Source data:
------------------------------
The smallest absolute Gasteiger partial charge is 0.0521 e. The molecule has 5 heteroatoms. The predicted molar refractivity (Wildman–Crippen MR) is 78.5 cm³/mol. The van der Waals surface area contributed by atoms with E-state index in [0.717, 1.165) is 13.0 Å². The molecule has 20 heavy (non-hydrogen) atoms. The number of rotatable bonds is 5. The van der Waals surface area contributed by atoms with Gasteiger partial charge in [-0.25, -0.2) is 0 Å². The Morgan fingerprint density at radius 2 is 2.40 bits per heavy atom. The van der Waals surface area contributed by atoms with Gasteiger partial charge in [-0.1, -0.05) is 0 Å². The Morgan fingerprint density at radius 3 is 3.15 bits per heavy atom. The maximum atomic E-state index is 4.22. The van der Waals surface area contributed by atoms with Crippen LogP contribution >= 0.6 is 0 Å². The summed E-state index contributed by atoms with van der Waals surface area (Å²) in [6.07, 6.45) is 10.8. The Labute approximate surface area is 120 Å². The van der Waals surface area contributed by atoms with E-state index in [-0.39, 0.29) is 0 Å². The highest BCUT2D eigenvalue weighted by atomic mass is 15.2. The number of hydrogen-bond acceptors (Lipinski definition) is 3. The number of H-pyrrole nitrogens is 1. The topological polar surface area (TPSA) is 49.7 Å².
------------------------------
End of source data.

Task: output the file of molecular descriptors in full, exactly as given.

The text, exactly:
The smallest absolute Gasteiger partial charge is 0.0521 e. The molecule has 5 heteroatoms. The predicted molar refractivity (Wildman–Crippen MR) is 78.5 cm³/mol. The van der Waals surface area contributed by atoms with E-state index in [0.717, 1.165) is 13.0 Å². The molecule has 20 heavy (non-hydrogen) atoms. The number of rotatable bonds is 5. The van der Waals surface area contributed by atoms with Gasteiger partial charge in [-0.25, -0.2) is 0 Å². The Morgan fingerprint density at radius 2 is 2.40 bits per heavy atom. The van der Waals surface area contributed by atoms with Gasteiger partial charge in [-0.1, -0.05) is 0 Å². The Morgan fingerprint density at radius 3 is 3.15 bits per heavy atom. The maximum atomic E-state index is 4.22. The van der Waals surface area contributed by atoms with Crippen LogP contribution >= 0.6 is 0 Å². The summed E-state index contributed by atoms with van der Waals surface area (Å²) in [6.07, 6.45) is 10.8. The Labute approximate surface area is 120 Å². The van der Waals surface area contributed by atoms with E-state index in [-0.39, 0.29) is 0 Å². The highest BCUT2D eigenvalue weighted by atomic mass is 15.2. The number of hydrogen-bond acceptors (Lipinski definition) is 3. The number of H-pyrrole nitrogens is 1. The topological polar surface area (TPSA) is 49.7 Å².